News & Articles: Special Interest Communities

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ndios ganharo para preservar floresta

The Tembé indigenous group, from the Brazilian state of Pará, hope to close the first contract in Brazil for the preservation of an Indigenous Territory through the sale of carbon credits before the end of May. The contract has been approved by FUNAI (Brazil's Federal Indian Agency) and the Federal University of Par¡, but has not yet been approved by the Temb people. The credits will be sold by the Brazilian company C-TRADE on the voluntary market. 85% of the profits from the sale of the carbon credits will be given directly to the tribe. Although the exact value has not yet been determined, they should be worth more than 1 million reais a year (approximately 480,000 USD). This money will be invested in community projects which have already started (such as honey production) and the remainder distributed equally between the families. FUNAI is concerned, however, that those who administer the funds will keep it for themselves, so benefits will not reach the whole community. (In Portuguese)

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Lima To Invest $110 Million in Green Infrastructure And Climate Adaptation

The city of Lima made headlines around the world when it announced it was funneling some of its water fees into a program to restore pre-Incan structures that capture excess rainwater in the rainy season and redirect into the mountain, so that it’s available in the dry season. That program, however, is just a small part of a massive green infrastructure program that could serve as a model for cities around the world.

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Lima To Invest $110 Million in Green Infrastructure And Climate Adaptation

The city of Lima made headlines around the world when it announced it was funneling some of its water fees into a program to restore pre-Incan structures that capture excess rainwater in the rainy season and redirect into the mountain, so that it’s available in the dry season. That program, however, is just a small part of a massive green infrastructure program that could serve as a model for cities around the world.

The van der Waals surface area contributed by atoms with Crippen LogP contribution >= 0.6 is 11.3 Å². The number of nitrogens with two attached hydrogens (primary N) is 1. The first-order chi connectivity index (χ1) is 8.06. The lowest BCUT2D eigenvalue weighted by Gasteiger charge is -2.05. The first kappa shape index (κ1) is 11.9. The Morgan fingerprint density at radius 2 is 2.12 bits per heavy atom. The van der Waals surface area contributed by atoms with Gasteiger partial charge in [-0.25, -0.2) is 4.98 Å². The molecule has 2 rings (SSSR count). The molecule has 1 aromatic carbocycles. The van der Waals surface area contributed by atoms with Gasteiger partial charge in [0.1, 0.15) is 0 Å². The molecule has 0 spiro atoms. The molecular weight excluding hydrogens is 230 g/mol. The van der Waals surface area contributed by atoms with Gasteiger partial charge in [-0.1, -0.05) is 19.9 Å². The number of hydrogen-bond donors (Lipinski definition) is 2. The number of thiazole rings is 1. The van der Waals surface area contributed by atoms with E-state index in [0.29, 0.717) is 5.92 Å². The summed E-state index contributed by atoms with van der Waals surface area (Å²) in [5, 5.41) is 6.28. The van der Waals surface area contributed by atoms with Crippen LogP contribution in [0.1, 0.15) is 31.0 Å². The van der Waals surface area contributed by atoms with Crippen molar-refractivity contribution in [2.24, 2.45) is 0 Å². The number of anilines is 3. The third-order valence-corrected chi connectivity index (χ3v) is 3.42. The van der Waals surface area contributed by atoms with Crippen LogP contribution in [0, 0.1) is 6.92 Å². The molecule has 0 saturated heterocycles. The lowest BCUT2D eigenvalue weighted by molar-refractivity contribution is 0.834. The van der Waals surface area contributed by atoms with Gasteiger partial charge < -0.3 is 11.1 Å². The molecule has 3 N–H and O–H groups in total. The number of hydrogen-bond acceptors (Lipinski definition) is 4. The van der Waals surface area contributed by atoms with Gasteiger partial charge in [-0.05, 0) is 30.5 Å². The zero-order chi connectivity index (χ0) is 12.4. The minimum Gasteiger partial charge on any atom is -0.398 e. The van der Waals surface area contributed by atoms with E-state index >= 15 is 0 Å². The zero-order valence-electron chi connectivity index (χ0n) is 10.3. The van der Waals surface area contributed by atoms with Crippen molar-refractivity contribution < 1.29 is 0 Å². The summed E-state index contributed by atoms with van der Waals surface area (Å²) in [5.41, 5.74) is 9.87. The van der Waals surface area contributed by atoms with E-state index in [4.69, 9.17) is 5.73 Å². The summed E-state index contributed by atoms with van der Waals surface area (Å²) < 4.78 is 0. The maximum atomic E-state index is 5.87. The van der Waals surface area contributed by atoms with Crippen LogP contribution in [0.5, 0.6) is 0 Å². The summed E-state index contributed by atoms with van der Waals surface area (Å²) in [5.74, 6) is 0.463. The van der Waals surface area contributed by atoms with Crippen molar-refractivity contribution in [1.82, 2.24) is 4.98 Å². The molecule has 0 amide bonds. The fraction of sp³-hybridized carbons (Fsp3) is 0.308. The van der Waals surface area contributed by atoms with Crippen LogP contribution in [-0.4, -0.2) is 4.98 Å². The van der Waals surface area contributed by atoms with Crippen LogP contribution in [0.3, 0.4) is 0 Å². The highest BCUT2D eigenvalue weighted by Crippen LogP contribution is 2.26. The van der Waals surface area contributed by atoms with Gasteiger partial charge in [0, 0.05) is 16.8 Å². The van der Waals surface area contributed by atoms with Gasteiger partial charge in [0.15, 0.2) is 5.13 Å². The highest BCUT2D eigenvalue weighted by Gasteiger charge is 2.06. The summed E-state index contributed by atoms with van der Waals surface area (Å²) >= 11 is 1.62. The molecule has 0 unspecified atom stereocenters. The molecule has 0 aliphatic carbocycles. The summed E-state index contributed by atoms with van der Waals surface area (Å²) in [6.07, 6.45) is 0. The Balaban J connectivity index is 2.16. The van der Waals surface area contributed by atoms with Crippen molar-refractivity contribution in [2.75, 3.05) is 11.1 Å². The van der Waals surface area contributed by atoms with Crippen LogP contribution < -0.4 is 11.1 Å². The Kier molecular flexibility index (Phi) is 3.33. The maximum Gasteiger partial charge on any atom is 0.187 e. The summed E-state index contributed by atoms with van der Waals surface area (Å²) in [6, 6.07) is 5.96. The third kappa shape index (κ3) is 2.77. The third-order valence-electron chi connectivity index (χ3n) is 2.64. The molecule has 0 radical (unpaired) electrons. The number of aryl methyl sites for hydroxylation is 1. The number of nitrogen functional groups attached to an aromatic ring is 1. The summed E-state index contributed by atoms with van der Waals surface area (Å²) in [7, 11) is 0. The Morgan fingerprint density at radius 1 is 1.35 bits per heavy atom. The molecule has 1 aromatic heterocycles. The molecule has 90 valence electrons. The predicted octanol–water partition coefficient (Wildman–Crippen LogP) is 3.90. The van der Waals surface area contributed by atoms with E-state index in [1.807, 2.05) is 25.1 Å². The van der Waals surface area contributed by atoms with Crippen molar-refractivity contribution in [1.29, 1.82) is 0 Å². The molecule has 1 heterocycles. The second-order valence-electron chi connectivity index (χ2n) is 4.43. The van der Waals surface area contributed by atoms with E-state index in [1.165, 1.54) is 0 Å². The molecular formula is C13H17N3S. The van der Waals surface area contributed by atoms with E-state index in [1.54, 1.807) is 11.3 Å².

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Emerging From The Darkness: New Process Aims To Tackle Black Carbon

Soot and smoke no longer blanket London and other Western cities like they once did, but these and other forms of “black carbon” continue to plague families in developing countries. Now a new Gold Standard methodology will offer clean cookstoves projects the chance to access a new source of funding for reducing these emissions.

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This Week In Biodiversity: Choose Your Own Adventure

The argument over voluntary approaches to conserve at risk-species like the greater sage-grouse isn’t waning. Meanwhile, new research applying the mitigation hierarchy to the agriculture and forestry sectors finds net positive impacts for biodiversity are possible and a separate report finds commodity subsidies driving deforestation vastly outweigh conservation finance to protect forests.

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This Week In Forest Carbon: REDD Gets Sweeter

The Tambopata REDD, based in Peru, aims to pair carbon finance with sustainable cocoa production with help from a $7 million investment by Althelia Climate Fund. Rather than rely on carbon finance long term, the project is designed to use offset sales as the start-up capital to set up the sustainable cocoa production – which over time will become the main revenue stream for farmers.

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Where Chocolate Meets Carbon: One Peruvian Project Finds The Sweet Spot

The Althelia Climate Fund’s $7 million investment in the Madre de Dios region of Peru aims to support 1,100 farmers on sustainable cocoa production and protect a biodiverse national reserve. It’s a marriage of avoided deforestation and sustainable commodity production that is projected to pay off in more ways than one.

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The Tolo River Community Project: The Importance Of Inclusion

Four years ago, the Tolo River People of Colombia voted to use carbon finance to save their forest. That decision, however, came after three years of debate, and it presaged an even longer process of development and implementation. Here’s how the Tolo River people built their REDD project and prepared to sell offsets.